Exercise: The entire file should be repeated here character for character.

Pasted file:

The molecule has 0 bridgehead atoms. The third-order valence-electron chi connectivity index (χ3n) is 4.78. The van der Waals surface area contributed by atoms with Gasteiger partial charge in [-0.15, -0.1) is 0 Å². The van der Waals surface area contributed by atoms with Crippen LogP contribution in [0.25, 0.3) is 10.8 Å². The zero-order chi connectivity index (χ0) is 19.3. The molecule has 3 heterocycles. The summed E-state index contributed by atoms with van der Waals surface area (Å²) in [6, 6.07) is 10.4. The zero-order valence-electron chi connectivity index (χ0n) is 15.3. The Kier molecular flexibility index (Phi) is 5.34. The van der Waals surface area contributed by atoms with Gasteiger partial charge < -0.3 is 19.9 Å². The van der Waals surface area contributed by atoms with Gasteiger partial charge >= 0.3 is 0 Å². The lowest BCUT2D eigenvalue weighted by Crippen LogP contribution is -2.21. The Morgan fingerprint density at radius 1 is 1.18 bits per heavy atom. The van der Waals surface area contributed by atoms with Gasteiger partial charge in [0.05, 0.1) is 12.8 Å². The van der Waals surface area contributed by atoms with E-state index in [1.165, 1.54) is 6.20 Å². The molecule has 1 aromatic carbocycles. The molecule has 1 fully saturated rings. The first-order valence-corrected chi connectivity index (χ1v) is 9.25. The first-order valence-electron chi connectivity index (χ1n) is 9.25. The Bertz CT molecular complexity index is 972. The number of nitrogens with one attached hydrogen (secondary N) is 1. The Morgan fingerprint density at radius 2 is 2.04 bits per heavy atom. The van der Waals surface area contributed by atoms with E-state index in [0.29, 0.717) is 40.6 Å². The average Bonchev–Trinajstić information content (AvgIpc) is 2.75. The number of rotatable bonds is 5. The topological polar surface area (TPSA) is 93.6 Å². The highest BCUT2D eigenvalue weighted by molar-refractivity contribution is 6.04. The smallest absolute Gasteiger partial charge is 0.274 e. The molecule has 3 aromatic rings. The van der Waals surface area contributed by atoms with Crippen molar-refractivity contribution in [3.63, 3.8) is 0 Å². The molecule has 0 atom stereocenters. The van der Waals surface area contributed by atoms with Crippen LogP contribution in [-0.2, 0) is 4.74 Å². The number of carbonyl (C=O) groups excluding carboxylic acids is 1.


The molecule has 0 bridgehead atoms. The third-order valence-electron chi connectivity index (χ3n) is 4.78. The van der Waals surface area contributed by atoms with Gasteiger partial charge in [-0.15, -0.1) is 0 Å². The van der Waals surface area contributed by atoms with Crippen LogP contribution in [0.25, 0.3) is 10.8 Å². The zero-order chi connectivity index (χ0) is 19.3. The molecule has 3 heterocycles. The summed E-state index contributed by atoms with van der Waals surface area (Å²) in [6, 6.07) is 10.4. The zero-order valence-electron chi connectivity index (χ0n) is 15.3. The Kier molecular flexibility index (Phi) is 5.34. The van der Waals surface area contributed by atoms with Gasteiger partial charge < -0.3 is 19.9 Å². The van der Waals surface area contributed by atoms with Gasteiger partial charge >= 0.3 is 0 Å². The lowest BCUT2D eigenvalue weighted by Crippen LogP contribution is -2.21. The Morgan fingerprint density at radius 1 is 1.18 bits per heavy atom. The van der Waals surface area contributed by atoms with Gasteiger partial charge in [0.05, 0.1) is 12.8 Å². The van der Waals surface area contributed by atoms with E-state index in [1.165, 1.54) is 6.20 Å². The molecule has 1 aromatic carbocycles. The molecule has 1 fully saturated rings. The first-order valence-corrected chi connectivity index (χ1v) is 9.25. The first-order valence-electron chi connectivity index (χ1n) is 9.25. The Bertz CT molecular complexity index is 972. The number of nitrogens with one attached hydrogen (secondary N) is 1. The Morgan fingerprint density at radius 2 is 2.04 bits per heavy atom. The van der Waals surface area contributed by atoms with E-state index in [0.29, 0.717) is 40.6 Å². The average Bonchev–Trinajstić information content (AvgIpc) is 2.75. The number of rotatable bonds is 5. The topological polar surface area (TPSA) is 93.6 Å². The highest BCUT2D eigenvalue weighted by molar-refractivity contribution is 6.04. The smallest absolute Gasteiger partial charge is 0.274 e. The molecule has 3 aromatic rings. The van der Waals surface area contributed by atoms with Crippen molar-refractivity contribution in [3.63, 3.8) is 0 Å². The molecule has 0 atom stereocenters. The van der Waals surface area contributed by atoms with Crippen LogP contribution in [-0.2, 0) is 4.74 Å². The number of carbonyl (C=O) groups excluding carboxylic acids is 1.